In Breaking the News, Fallows argues that the failure of the press to engage the public in political life underlies much that is wrong with the relationship between the media and politics in the United States. The result, Fallows says, is "fatalistic disengagement" of the public from politics.
Perhaps here an instrumentalist would step in to say that the press has not failed -- but in fact succeeded in its conspiratorial move to cut the public off from political power, thereby bolstering its own.
These observations and explanations, poignant as they are, lead me to ask, on the one hand, how Kellner's theory accounts for the press's treatment of politics as sports and, on the other hand, if he better captures its causes and consequences. For, as Kellner himself says, whether a "theory is useful can be determined by whether it does or does not illuminate specific phenomena."11
Beyond assuming that media texts are not merely "pure and innocent entertainment,"12 Kellner has little to say directly about the treatment of politics as sports. For one thing, Kellner believes media texts are more complex than mere entertainment. Kellner, no doubt, would reject an instrumentalist line holding that the media conspire to cover politics as sports to deliberately divert the public from the substance of the issues. In fact, despite the treatment of politics as sports, Kellner holds that "in the political sphere, media images have produced a new sort of sound-bite politics which places the media at the center of political life,"13 a view that clashes with Fallows' observation that the public is fatally disengaged from political life, largely because of the media's sound-bite politics.
The answer to my question -- how Kellner accounts for the news media's treatment of politics as sports -- can be found in the chapter on the 1991 war in the Persian Gulf, the chapter which most directly deals with the news media's coverage of a political event.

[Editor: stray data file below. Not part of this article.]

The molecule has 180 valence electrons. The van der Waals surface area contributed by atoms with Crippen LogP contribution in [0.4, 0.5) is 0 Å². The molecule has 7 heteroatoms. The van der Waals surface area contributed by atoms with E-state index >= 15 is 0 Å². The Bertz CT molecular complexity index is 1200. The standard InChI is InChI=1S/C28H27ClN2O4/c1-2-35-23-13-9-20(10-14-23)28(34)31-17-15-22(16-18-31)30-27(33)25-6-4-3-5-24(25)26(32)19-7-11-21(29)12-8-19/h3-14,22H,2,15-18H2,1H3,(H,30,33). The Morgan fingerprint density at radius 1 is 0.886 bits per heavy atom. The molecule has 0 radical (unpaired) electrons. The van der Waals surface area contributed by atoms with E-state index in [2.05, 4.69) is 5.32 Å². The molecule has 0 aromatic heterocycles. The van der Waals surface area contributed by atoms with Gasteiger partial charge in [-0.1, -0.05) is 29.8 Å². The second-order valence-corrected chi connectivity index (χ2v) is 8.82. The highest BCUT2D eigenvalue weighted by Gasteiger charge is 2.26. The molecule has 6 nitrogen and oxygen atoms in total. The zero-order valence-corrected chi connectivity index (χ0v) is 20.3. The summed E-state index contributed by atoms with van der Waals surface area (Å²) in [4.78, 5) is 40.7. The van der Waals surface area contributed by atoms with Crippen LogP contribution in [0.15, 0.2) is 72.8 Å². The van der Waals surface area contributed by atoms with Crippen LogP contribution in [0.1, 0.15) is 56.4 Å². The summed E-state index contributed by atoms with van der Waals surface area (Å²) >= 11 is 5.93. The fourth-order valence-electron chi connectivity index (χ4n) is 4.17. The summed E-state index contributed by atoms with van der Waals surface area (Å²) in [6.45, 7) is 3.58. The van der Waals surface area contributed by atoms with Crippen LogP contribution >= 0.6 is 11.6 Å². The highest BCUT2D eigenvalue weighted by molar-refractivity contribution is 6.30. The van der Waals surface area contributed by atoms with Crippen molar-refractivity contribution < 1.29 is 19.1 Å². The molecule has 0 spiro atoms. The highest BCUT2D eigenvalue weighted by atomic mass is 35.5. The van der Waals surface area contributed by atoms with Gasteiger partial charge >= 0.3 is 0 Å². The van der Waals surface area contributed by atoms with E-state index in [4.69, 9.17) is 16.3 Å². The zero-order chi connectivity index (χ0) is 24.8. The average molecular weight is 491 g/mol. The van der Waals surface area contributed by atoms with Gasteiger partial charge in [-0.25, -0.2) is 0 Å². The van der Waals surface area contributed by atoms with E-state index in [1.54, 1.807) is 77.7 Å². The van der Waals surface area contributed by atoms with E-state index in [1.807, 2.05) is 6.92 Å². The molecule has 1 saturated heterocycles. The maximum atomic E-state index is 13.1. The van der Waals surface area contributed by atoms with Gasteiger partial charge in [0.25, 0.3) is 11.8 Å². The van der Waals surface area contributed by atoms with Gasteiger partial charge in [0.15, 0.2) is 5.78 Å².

Kellner, like Fallows, sees the media covering the war as if it were a major sporting event. Kellner, however, gives a different explanation than Fallows. And Kellner adds another element: The media not only covered the war like a sporting event but became involved in the event themselves -- as cheerleaders.
"Television," which framed the war as an exciting narrative, Kellner says, "served primarily as a propaganda apparatus for the multinational forces arrayed against the Iraqis and as a cheerleader for their every victory."14 The audience was led to see the war, in Kellner's words, as the "Super Bowl of wars." Kellner even goes so far as to point out that "seven Super Bowl [football] players were asked their views of the war."15
What motivated the news media to cover the war in such a way? Surely it wasn't for the explanation that Fallows puts forth for the news media covering politics, more generally, as sports. Surely it was not because reporters thought that none of really mattered.
Not surprisingly, Kellner's analysis takes a different track. The war coverage, he says, must seen "within the framework of the political economy of commercial television."16 Although Kellner acknowledges that the situation involving the media's coverage of the war was complex, his dominant argument is that the television networks and the other news media covered the war with the goal of attracting viewers. "Competition revolved around presenting the most patriotic, exciting, and comprehensive coverage," Kellner says.17
Thus, Kellner takes an instrumentalist approach that is almost as direct as Chomsky's. The only difference lies in the attribution of motivation. For Chomsky, the media may cover a particular political event positively because they are acting as the propaganda wing of the government. For Kellner, it seems, the news media covered the war positively because they were seeking to make money. But such a view assumes that viewers already supported the war, an assumption that seems dubious in light of public reaction to the Vietnam War. Perhaps viewers did support the war merely because they were backing their country in a conflict, much like the fans of a sports team would obviously support their team over another. The Vietnam experience, however, somewhat undermines the force of this assumption. Why else might the American public back the war? Kellner's explanation: Through the news media's coverage, "the audience was mobilized to support every move of the Bush administration and the Pentagon."18 Kellner goes so far as to say that the news media produced the popularity of the war as well as the patriotism and "irrational hysteria" in support of it.19 Kellner's explanation, then, is not only instrumentalist but circular: The news media backed the war to attract audience share while they mobilized the support for the war that provided the motivation to attract viewers by covering the conflict positively.20